Tunnel Vision Part One: Delta in Peril 

How Jerry Brown's plan to build two giant water tunnels could devastate the largest estuary on the West Coast.

Page 3 of 8

Most farmers in the Delta are like Loben-Sels: They operate on a fairly small scale (although most are much smaller than 2,500 acres), and they have roots that extend back generations. Many also embrace sustainable farming practices, plant wildlife-friendly crops, and grow organic food.

Nonetheless, this unique farming community faces an uncertain future. In parts of the southern and western Delta, it is not uncommon for farmland to be 10 to 25 feet below sea level, which is due to a natural oxidation process that occurs in peat soil, and is aggravated by some agricultural practices. This subsidence creates a disorienting sight near levees, where rushing rivers often flow at elevation levels higher than nearby farms and grazing land. When levees breach, water rushes in and inundates the surrounding area with little warning.

Such catastrophic scenarios may become common in the future: a combination of rising sea level and sinking land is putting an increasing amount of water pressure on the Delta's aging levee system. As a result, more than half of the Delta's islands have a 90 percent chance of failing some time in the next fifty years unless they're fixed, according to a 2010 report issued by the Public Policy Institute of California. "[T]he Delta of the future — with large bodies of open water — will significantly differ from the Delta of yesterday or today," the report concluded.

In 2006, after Hurricane Katrina, California received federal grants and approved hundreds of millions of dollars in state bonds to repair the Delta's levees. However, many experts believe that this endeavor is a Sisyphean task: There are more than 1,000 miles of levees in the Delta, and many are more than a century old and in poor shape. In reference to the Public Policy Institute report, Nancy Vogel, a representative for the California Department of Water Resources, a main backer of BDCP, said: "It's just going to get more and more expensive to try and maintain the levees. ... And sometimes if a levee breaks, society as a whole needs to ask, 'Hey, is it really worth it to repair that?'"

Vogel noted that levee repairs fall outside of BDCP's goals and objectives. As part of BDCP, state officials instead would transition tens of thousands of at-risk farmland into tidal wetlands in the hopes that the Delta's six endangered or threatened fish species — the Delta smelt, green sturgeon, Sacramento splittail, Longfin smelt, Steelhead trout, and Chinook salmon — will rebound. "We're going to meet the most progressive parts of the US and California Endangered Species act[s] — the parts that say try and protect a multitude of species, over a large area, all at once, and comprehensively over time," said Vogel.

Some past restoration projects, such as the intentional flooding of Liberty Island in the North Delta, have become strongholds for green sturgeon and Delta smelt. However, the state has yet to properly analyze these efforts — despite numerous requests from the US Fish and Wildlife Service and the National Marine Fisheries Service to do so. As a result, it's uncertain whether habitat restoration would benefit some native fish in the Delta. "The assumption is that if you restore tidal marshes, it will increase the amount of nutrients in the [estuary], which will eventually work its way up the food chain and reach the targeted fish," said Peter Moyle, a professor and former chair of the Department of Wildlife, Fish and Conservation Biology at UC Davis. However, Moyle noted that the Delta's ecosystem is so compromised that invasive species may also gain from BDCP's habitat restorations. "We know that tidal restoration will be good for a lot of things, but it may or may not be good for these fish."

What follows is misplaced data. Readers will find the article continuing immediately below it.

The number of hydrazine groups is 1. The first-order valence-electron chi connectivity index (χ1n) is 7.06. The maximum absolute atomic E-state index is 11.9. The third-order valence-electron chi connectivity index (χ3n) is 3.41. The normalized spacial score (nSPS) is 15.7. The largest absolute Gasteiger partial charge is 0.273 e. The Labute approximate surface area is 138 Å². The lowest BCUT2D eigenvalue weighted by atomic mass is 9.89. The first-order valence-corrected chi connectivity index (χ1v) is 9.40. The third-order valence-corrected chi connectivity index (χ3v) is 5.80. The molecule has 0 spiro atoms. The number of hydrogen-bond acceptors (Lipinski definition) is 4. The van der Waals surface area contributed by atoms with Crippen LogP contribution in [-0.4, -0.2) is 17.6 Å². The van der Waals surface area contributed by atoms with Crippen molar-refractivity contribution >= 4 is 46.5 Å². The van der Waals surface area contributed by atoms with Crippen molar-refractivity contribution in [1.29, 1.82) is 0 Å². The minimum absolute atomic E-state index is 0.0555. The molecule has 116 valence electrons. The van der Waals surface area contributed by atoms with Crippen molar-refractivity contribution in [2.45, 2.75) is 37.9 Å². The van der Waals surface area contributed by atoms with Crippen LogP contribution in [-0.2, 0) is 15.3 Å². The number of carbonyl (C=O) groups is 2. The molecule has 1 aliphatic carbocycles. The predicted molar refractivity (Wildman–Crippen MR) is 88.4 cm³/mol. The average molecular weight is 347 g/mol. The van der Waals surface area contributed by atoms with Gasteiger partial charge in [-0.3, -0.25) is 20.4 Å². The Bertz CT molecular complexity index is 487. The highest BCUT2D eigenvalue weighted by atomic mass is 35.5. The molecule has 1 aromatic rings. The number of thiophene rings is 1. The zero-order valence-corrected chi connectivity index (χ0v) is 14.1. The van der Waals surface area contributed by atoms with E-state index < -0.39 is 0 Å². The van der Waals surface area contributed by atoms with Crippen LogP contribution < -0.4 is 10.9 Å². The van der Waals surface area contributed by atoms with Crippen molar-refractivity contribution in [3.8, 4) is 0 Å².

Some scientists also note that some native fish may not benefit at all from the restoration project — including the Longfin smelt. "What's threatening the Longfin smelt is a lack of freshwater flow, and the idea that the habitat restoration will benefit them is pure speculation and highly unlikely," said Jon Rosenfield, a conservation biologist with the Bay Institute, an environmental group that is working to improve BDCP. State and federal fish agencies are also concerned that the project will end up being significantly smaller than 120,000 acres.

There is no question, however, that the forceful retirement of farmland will decimate many small farmers in the Delta. "If they go into the core area, where we grow our high value crops, it could devastate our agricultural infrastructure," said Loben-Sels.

If that were to happen, the Delta farming communities would face economic ruin. "I think it's important for the Delta to change over time, not to have someone say, 'You're not sustainable anymore, so we're going to destroy you,'" said Loben-Sels. "That would be like saying to San Francisco, 'You have a big earthquake problem, so we're not going to allow you to develop anymore in the city.'"

A century ago, the Sacramento River was one of the most powerful rivers in the West. It originated near Mount Shasta, in the Cascade Mountain range, but its watershed reached as far north as central Oregon. On its 320-mile journey to the Pacific, the river was fed by numerous tributaries and streams, and was home to robust runs of Chinook salmon.

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